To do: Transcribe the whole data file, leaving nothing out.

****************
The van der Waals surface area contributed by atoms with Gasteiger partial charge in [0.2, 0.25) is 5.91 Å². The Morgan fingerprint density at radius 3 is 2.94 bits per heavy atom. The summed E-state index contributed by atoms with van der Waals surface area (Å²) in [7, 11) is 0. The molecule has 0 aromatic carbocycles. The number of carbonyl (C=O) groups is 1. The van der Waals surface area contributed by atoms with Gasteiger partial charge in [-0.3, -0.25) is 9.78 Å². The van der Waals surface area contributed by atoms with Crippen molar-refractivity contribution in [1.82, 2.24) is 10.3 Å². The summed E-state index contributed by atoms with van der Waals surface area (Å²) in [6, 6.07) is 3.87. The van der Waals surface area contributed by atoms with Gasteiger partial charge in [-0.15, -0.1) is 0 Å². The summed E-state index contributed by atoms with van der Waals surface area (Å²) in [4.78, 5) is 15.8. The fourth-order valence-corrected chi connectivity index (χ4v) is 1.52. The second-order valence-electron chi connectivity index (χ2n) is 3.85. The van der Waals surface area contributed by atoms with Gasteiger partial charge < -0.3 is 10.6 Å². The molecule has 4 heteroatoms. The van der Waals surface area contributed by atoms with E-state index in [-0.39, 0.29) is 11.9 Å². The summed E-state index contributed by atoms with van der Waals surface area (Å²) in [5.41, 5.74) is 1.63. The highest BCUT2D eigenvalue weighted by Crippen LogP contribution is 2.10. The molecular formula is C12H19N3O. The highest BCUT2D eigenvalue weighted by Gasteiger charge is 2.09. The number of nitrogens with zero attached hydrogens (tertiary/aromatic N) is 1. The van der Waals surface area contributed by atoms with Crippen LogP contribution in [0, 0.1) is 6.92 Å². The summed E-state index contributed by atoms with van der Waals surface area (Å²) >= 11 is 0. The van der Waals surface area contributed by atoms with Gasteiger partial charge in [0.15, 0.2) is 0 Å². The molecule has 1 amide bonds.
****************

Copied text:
The van der Waals surface area contributed by atoms with Gasteiger partial charge in [0.2, 0.25) is 5.91 Å². The Morgan fingerprint density at radius 3 is 2.94 bits per heavy atom. The summed E-state index contributed by atoms with van der Waals surface area (Å²) in [7, 11) is 0. The molecule has 0 aromatic carbocycles. The number of carbonyl (C=O) groups is 1. The van der Waals surface area contributed by atoms with Gasteiger partial charge in [-0.3, -0.25) is 9.78 Å². The van der Waals surface area contributed by atoms with Crippen molar-refractivity contribution in [1.82, 2.24) is 10.3 Å². The summed E-state index contributed by atoms with van der Waals surface area (Å²) in [6, 6.07) is 3.87. The van der Waals surface area contributed by atoms with Gasteiger partial charge in [-0.15, -0.1) is 0 Å². The summed E-state index contributed by atoms with van der Waals surface area (Å²) in [4.78, 5) is 15.8. The fourth-order valence-corrected chi connectivity index (χ4v) is 1.52. The second-order valence-electron chi connectivity index (χ2n) is 3.85. The van der Waals surface area contributed by atoms with Gasteiger partial charge < -0.3 is 10.6 Å². The molecule has 4 heteroatoms. The van der Waals surface area contributed by atoms with E-state index in [-0.39, 0.29) is 11.9 Å². The summed E-state index contributed by atoms with van der Waals surface area (Å²) in [5.41, 5.74) is 1.63. The highest BCUT2D eigenvalue weighted by Crippen LogP contribution is 2.10. The molecular formula is C12H19N3O. The highest BCUT2D eigenvalue weighted by Gasteiger charge is 2.09. The number of nitrogens with zero attached hydrogens (tertiary/aromatic N) is 1. The van der Waals surface area contributed by atoms with Crippen LogP contribution in [0, 0.1) is 6.92 Å². The summed E-state index contributed by atoms with van der Waals surface area (Å²) >= 11 is 0. The van der Waals surface area contributed by atoms with Gasteiger partial charge in [0.15, 0.2) is 0 Å². The molecule has 1 amide bonds.